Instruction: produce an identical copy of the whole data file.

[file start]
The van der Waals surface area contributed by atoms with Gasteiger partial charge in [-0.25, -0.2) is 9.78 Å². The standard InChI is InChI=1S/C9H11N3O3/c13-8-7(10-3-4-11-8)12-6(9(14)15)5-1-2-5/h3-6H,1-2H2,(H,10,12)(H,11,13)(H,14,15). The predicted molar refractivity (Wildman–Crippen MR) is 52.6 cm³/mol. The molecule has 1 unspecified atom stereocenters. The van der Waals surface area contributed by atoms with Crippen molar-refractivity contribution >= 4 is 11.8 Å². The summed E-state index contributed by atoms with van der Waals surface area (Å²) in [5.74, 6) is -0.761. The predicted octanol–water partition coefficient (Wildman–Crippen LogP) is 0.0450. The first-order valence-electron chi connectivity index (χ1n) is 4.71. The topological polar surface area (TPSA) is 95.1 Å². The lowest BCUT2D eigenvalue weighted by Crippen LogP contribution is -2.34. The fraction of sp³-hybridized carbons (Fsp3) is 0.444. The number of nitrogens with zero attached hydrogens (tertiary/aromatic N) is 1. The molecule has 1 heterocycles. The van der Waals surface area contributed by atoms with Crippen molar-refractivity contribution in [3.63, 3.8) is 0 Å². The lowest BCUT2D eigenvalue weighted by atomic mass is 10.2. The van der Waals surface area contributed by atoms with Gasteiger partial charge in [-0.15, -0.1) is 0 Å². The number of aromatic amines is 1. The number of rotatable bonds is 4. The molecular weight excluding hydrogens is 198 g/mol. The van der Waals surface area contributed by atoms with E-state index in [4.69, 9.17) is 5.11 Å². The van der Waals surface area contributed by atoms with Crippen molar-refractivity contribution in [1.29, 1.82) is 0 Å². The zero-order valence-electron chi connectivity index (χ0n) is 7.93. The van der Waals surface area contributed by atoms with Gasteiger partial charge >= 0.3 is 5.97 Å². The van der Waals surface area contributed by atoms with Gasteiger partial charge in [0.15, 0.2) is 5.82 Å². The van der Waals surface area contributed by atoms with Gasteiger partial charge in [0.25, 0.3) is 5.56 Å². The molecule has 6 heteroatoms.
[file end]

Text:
The van der Waals surface area contributed by atoms with Gasteiger partial charge in [-0.25, -0.2) is 9.78 Å². The standard InChI is InChI=1S/C9H11N3O3/c13-8-7(10-3-4-11-8)12-6(9(14)15)5-1-2-5/h3-6H,1-2H2,(H,10,12)(H,11,13)(H,14,15). The predicted molar refractivity (Wildman–Crippen MR) is 52.6 cm³/mol. The molecule has 1 unspecified atom stereocenters. The van der Waals surface area contributed by atoms with Crippen molar-refractivity contribution >= 4 is 11.8 Å². The summed E-state index contributed by atoms with van der Waals surface area (Å²) in [5.74, 6) is -0.761. The predicted octanol–water partition coefficient (Wildman–Crippen LogP) is 0.0450. The first-order valence-electron chi connectivity index (χ1n) is 4.71. The topological polar surface area (TPSA) is 95.1 Å². The lowest BCUT2D eigenvalue weighted by Crippen LogP contribution is -2.34. The fraction of sp³-hybridized carbons (Fsp3) is 0.444. The number of nitrogens with zero attached hydrogens (tertiary/aromatic N) is 1. The molecule has 1 heterocycles. The van der Waals surface area contributed by atoms with Crippen molar-refractivity contribution in [3.63, 3.8) is 0 Å². The lowest BCUT2D eigenvalue weighted by atomic mass is 10.2. The van der Waals surface area contributed by atoms with Gasteiger partial charge in [-0.15, -0.1) is 0 Å². The number of aromatic amines is 1. The number of rotatable bonds is 4. The molecular weight excluding hydrogens is 198 g/mol. The van der Waals surface area contributed by atoms with E-state index in [4.69, 9.17) is 5.11 Å². The van der Waals surface area contributed by atoms with Crippen molar-refractivity contribution in [1.29, 1.82) is 0 Å². The zero-order valence-electron chi connectivity index (χ0n) is 7.93. The van der Waals surface area contributed by atoms with Gasteiger partial charge >= 0.3 is 5.97 Å². The van der Waals surface area contributed by atoms with Gasteiger partial charge in [0.15, 0.2) is 5.82 Å². The van der Waals surface area contributed by atoms with Gasteiger partial charge in [0.25, 0.3) is 5.56 Å². The molecule has 6 heteroatoms.